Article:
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Erdenetsetseg

Update on Erdenetsetseg

Mrs. Erdenetsetseg is 42 years old and lives with her two children in Ulaanbaatar, the capital city of Mongolia. The family resides in their own house on plot of land. Her older son studies at university. Her daughter goes to high school. Since 2010 she has been selling coal and firewood to local people. Also in the summer time, she sells bricks and sand to people who are in need of house building materials. With her previous loan, she finished building her own house, but during last three years the house is deteriorated due to strong storms and frosts. So she is requesting a loan of 3,500,000 MNT to purchase building materials such as bricks, fiberglass, cements and planks. Using these materials, she can repair and insulate her house which will provide a more comfortable and warmer place for her children. Also the renovated house will enable the family to burn less coal, emit less smoke and thus contribute to the efforts against air pollution. The borrower is a very hardworking individual who is carrying all the burden of raising children in the absence of her husband.

Previous Loan Details

Erdenetsetseg is a 39-year-old widow who lives with her two children in Ulaanbaatar, the capital city of Mongolia. She and her family live together in a ger, the traditional Mongolian nomadic tent. Her oldest son, Erdenebileg, is 19 years old and he attends university. Her daughter, Undarmaa, is ... More from Erdenetsetseg's previous loan »

Additional Information

More information about this loan

This loan is part of Credit Mongol's green loan program, which helps clients to purchase products for improving their heating and ventilation systems, reducing pollution and health problems caused by burning coal in the winter.

About Credit Mongol

Credit Mongol is the largest non-banking financial institution (NBFI) in Mongolia. Its mission is to contribute to the prosperity of Mongolians by providing high-quality, affordable and varied financial services to micro-entrepreneurs and small-to-medium-sized businesses. It prioritizes serving remote, rural populations that have typically lacked access to credit and other financial services. Uniquely, it offers solar panel loans to nomadic herders, most of whom live without electricity.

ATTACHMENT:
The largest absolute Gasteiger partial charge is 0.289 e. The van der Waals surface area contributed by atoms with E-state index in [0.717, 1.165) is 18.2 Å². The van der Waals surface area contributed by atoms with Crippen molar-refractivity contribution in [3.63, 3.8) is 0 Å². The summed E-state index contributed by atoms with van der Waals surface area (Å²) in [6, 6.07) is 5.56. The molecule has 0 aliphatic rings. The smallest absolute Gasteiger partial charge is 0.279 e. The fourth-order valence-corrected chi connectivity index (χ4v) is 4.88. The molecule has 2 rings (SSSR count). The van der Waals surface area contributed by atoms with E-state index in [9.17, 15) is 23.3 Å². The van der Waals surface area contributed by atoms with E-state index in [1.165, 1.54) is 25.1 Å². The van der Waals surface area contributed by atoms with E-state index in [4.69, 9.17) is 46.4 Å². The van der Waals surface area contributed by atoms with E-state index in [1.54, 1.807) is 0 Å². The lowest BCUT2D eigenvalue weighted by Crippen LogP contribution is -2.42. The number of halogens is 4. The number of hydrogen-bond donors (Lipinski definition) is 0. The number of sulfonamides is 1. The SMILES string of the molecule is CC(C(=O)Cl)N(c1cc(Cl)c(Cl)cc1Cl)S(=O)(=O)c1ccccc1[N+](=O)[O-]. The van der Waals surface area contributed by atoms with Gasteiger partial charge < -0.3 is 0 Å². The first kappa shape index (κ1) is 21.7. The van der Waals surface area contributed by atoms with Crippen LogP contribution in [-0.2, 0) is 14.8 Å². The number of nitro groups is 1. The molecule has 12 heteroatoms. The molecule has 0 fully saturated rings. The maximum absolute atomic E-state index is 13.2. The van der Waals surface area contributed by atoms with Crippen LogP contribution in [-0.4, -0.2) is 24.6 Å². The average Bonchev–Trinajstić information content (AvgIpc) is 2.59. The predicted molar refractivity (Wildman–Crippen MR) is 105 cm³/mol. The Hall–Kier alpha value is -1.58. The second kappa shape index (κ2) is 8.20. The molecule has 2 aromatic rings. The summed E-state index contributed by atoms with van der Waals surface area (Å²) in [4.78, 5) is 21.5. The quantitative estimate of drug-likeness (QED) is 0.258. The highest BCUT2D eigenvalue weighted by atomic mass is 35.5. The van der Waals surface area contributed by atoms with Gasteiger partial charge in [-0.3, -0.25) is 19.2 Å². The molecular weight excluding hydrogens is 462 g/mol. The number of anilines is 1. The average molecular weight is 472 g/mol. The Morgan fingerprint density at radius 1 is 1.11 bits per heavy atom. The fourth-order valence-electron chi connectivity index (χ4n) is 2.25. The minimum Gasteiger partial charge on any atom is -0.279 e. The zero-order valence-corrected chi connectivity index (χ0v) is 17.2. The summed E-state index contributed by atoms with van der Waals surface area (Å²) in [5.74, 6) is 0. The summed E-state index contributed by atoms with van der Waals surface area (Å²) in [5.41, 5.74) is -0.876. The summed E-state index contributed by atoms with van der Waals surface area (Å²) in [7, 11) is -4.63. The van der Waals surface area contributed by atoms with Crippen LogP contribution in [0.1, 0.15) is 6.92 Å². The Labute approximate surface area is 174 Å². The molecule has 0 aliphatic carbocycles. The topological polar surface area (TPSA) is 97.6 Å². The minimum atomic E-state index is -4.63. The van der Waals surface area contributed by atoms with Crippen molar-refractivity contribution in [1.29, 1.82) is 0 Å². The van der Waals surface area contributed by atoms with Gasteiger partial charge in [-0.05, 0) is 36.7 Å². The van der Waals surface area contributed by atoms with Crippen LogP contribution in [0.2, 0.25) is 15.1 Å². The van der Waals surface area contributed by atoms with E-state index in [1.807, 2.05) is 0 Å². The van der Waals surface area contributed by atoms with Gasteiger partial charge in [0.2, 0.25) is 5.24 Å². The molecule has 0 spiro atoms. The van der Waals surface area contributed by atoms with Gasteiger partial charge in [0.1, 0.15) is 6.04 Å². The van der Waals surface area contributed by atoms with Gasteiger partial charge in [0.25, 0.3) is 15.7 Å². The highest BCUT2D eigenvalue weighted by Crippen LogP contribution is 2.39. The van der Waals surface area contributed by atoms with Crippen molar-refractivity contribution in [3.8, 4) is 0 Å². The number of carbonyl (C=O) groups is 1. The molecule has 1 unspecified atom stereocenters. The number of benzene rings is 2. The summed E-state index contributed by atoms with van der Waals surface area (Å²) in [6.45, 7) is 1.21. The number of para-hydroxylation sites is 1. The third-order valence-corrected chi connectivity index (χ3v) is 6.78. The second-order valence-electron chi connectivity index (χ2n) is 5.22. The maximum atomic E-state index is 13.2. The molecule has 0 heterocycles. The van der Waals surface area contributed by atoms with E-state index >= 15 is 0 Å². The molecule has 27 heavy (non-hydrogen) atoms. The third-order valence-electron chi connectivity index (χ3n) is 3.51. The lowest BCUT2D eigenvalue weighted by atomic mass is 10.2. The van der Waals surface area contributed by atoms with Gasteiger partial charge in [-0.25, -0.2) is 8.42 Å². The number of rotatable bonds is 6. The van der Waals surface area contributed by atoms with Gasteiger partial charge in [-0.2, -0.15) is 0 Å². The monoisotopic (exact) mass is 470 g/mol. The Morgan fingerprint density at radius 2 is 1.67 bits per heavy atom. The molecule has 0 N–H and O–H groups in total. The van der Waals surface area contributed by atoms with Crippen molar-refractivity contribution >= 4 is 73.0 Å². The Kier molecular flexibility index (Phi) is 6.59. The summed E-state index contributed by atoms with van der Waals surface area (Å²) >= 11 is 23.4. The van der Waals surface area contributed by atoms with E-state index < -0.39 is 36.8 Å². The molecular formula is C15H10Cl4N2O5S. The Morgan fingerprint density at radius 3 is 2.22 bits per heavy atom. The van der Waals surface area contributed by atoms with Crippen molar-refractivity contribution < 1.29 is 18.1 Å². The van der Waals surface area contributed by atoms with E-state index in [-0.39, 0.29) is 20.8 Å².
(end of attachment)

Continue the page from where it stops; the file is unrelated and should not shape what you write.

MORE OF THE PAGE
Concurrent and Successive Loans

Our Field Partners often work with borrowers over a series of loans as the borrowers build credit, take out bigger loans, and expand their businesses. In order to make it easier for our Field Partners to post loans for borrowers who have been listed on Kiva before, we allow them to post successive and concurrent loans for their Kiva borrowers. This means that our Field Partners are able to post a borrower's second, third, etc., loan on Kiva without having to re-enter all of the borrower's information.

This borrower has been listed on Kiva before, so you'll see an updated loan description, as well as excerpts of the original descriptions from earlier loans. Most borrowers take out loans consecutively, meaning that they receive a second loan after having repaid the first. However, sometimes our Field Partners give out concurrent loans, allowing borrowers to take out one primary loan and a secondary "add-on" loan along with it. These "add-on" loans are typically smaller than the borrower's primary loan and serve a different purpose. Because Field Partners can now post loans as successive and concurrent loans, you will be able to track borrower progress over time and see the various ways a borrower is working with our Field Partners through funds from Kiva’s lenders.

About Housing Loans

Many poor families cannot afford housing that meets their needs. When you make a housing loan on Kiva, you give people access to flexible capital to obtain or improve their homes. Better housing means better health, sanitation, and even educational outcomes for children. A house can also be much more for entrepreneurs who run businesses out of their homes. In this way, housing and small business loans on Kiva share a common purpose: to alleviate poverty and enable families to enjoy more stable lives.

About Mongolia

  • $5,900
    Average annual income
  • 4
    View loans »
    Mongolia Loans Fundraising
  • $15,401,550
    Funds lent in using Kiva
  • 1,423.5
    Mongolia Tugriks (MNT) = $1 USD
Ended with Loss - Currency Exchange Loss learn more
A loan of $2,475 helped Erdenetsetseg to purchase building materials to repair her home.
86% repaid
Repayment Term
26 months (Additional Information)
Repayment Schedule
Monthly
Pre-Disbursed:
May 9, 2013
Listed
May 17, 2013
Currency Exchange Loss:
Possible
Ended:
Jun 17, 2015